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Leaf vegetables

Leaf vegetables are leaves from various plants that are edible with some leaves having tender shoots, such as beet greens, attached. Leaf vegetables are very high in nutrition and may be used in various culinary dishes.

While there are over a thousand species of leaf vegetables, they generally come from plants that are short-lived such as lettuce and spinach. Leaf vegetables are high in vitamin K which is caused from the photosynthesis that takes place during the growing phase. Anyone on anticoagulant therapy such as Coumadin will need to monitor their intake of leaf vegetables, as they will interfere with the anticoagulant levels in the blood stream.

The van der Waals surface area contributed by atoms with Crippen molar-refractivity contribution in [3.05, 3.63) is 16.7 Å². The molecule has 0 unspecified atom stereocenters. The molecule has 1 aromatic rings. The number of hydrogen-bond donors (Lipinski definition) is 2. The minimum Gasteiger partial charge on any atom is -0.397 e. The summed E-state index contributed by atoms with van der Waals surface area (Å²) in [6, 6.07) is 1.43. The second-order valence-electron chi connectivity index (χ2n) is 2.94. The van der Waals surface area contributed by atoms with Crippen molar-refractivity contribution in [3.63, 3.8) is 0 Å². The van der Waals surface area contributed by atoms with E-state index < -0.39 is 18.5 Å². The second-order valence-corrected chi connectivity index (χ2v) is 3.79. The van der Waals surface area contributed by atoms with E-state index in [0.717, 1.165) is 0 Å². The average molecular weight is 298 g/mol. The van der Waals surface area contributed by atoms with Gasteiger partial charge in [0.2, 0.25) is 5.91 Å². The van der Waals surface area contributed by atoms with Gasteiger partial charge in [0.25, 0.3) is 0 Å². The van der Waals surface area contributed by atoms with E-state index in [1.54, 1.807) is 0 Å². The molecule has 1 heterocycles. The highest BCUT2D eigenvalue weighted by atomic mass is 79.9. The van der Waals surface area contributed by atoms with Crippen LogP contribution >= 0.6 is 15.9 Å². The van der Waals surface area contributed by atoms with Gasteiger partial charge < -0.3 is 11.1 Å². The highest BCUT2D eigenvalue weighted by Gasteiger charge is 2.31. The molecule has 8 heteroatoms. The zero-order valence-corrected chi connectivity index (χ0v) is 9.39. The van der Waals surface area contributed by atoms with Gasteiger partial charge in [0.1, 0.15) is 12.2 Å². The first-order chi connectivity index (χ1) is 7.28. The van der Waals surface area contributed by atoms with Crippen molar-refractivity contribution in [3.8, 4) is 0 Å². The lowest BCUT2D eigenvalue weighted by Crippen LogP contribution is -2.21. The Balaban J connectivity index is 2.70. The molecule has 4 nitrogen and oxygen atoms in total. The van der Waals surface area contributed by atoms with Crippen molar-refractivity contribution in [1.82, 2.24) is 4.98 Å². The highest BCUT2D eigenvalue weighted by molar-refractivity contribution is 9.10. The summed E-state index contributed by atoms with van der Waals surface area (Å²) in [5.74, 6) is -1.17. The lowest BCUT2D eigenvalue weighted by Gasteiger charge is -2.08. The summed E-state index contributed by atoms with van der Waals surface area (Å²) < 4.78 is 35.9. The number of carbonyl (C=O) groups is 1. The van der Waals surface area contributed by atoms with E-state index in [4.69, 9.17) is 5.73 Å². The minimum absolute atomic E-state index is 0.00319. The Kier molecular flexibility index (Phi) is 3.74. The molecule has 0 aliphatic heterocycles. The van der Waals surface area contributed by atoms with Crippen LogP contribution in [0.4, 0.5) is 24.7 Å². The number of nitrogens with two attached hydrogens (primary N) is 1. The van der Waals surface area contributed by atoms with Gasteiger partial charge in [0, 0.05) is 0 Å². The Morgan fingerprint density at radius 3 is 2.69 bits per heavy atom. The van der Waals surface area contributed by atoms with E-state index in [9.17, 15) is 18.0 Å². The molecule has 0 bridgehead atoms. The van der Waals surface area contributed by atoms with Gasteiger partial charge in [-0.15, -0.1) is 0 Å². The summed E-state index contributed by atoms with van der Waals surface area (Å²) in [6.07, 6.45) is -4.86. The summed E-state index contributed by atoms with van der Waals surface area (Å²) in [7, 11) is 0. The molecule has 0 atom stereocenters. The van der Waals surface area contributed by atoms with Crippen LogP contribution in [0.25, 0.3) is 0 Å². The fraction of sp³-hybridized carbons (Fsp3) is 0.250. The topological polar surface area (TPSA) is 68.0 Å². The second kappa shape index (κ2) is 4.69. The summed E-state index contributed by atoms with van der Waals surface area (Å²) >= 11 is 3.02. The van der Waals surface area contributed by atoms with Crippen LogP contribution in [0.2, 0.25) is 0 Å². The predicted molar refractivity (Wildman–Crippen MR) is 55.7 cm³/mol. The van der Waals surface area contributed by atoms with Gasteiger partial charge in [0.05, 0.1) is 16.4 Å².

Other benefits of eating leaf vegetables is that they are low in fat and calories, high in protein and fiber, high iron and calcium content as well as vitamin C, folate, magnesium, and carotenoids.

During periods of famine, leaves from fodder crops such as alfalfa, clover, and most grasses, can also be eaten. The leaves can be dried or ground into a powder or pressed for their juice.

Leaf vegetables can be prepared in a variety of ways such as stir-fried, stewed, steamed, boiled, or dry as in a salad or on a sandwich. Large quantities of raw leafy greens can be made into a “green smoothie” for a nutritious drink packed with vitamins. Large leaves can be used to wrap other foods such as tortillas or hamburgers — eliminating the need for bread.

A partial list of leaf vegetables include: dandelion, wild sorrel, chicory, fennel, chard, kale, lamb’s quarters and wild leeks. Greens are generally cooked with salt pork, ham, or bacon. The liquid produced from boiling greens, known as potlikker, is used as a broth for soup.

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Leaf vegetables


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